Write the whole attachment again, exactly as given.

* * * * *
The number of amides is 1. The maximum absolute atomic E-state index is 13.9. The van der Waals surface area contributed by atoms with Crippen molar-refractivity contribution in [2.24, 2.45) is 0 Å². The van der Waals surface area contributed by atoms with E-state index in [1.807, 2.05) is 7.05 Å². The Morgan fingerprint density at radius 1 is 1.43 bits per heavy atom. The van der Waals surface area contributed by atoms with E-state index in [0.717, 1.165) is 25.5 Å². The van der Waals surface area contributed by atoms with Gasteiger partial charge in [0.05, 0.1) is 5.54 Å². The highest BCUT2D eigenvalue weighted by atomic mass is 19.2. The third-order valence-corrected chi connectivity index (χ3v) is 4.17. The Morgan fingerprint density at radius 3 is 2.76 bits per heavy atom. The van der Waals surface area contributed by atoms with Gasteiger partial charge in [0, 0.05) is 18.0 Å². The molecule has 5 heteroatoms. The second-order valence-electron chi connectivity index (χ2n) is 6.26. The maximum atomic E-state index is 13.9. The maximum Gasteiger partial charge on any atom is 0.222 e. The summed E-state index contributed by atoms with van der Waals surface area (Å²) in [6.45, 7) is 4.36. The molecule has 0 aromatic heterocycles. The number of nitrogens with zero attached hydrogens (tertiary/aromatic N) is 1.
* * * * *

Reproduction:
The number of amides is 1. The maximum absolute atomic E-state index is 13.9. The van der Waals surface area contributed by atoms with Crippen molar-refractivity contribution in [2.24, 2.45) is 0 Å². The van der Waals surface area contributed by atoms with E-state index in [1.807, 2.05) is 7.05 Å². The Morgan fingerprint density at radius 1 is 1.43 bits per heavy atom. The van der Waals surface area contributed by atoms with E-state index in [0.717, 1.165) is 25.5 Å². The van der Waals surface area contributed by atoms with Gasteiger partial charge in [0.05, 0.1) is 5.54 Å². The highest BCUT2D eigenvalue weighted by atomic mass is 19.2. The third-order valence-corrected chi connectivity index (χ3v) is 4.17. The Morgan fingerprint density at radius 3 is 2.76 bits per heavy atom. The van der Waals surface area contributed by atoms with Gasteiger partial charge in [0, 0.05) is 18.0 Å². The molecule has 5 heteroatoms. The second-order valence-electron chi connectivity index (χ2n) is 6.26. The maximum atomic E-state index is 13.9. The maximum Gasteiger partial charge on any atom is 0.222 e. The summed E-state index contributed by atoms with van der Waals surface area (Å²) in [6.45, 7) is 4.36. The molecule has 0 aromatic heterocycles. The number of nitrogens with zero attached hydrogens (tertiary/aromatic N) is 1.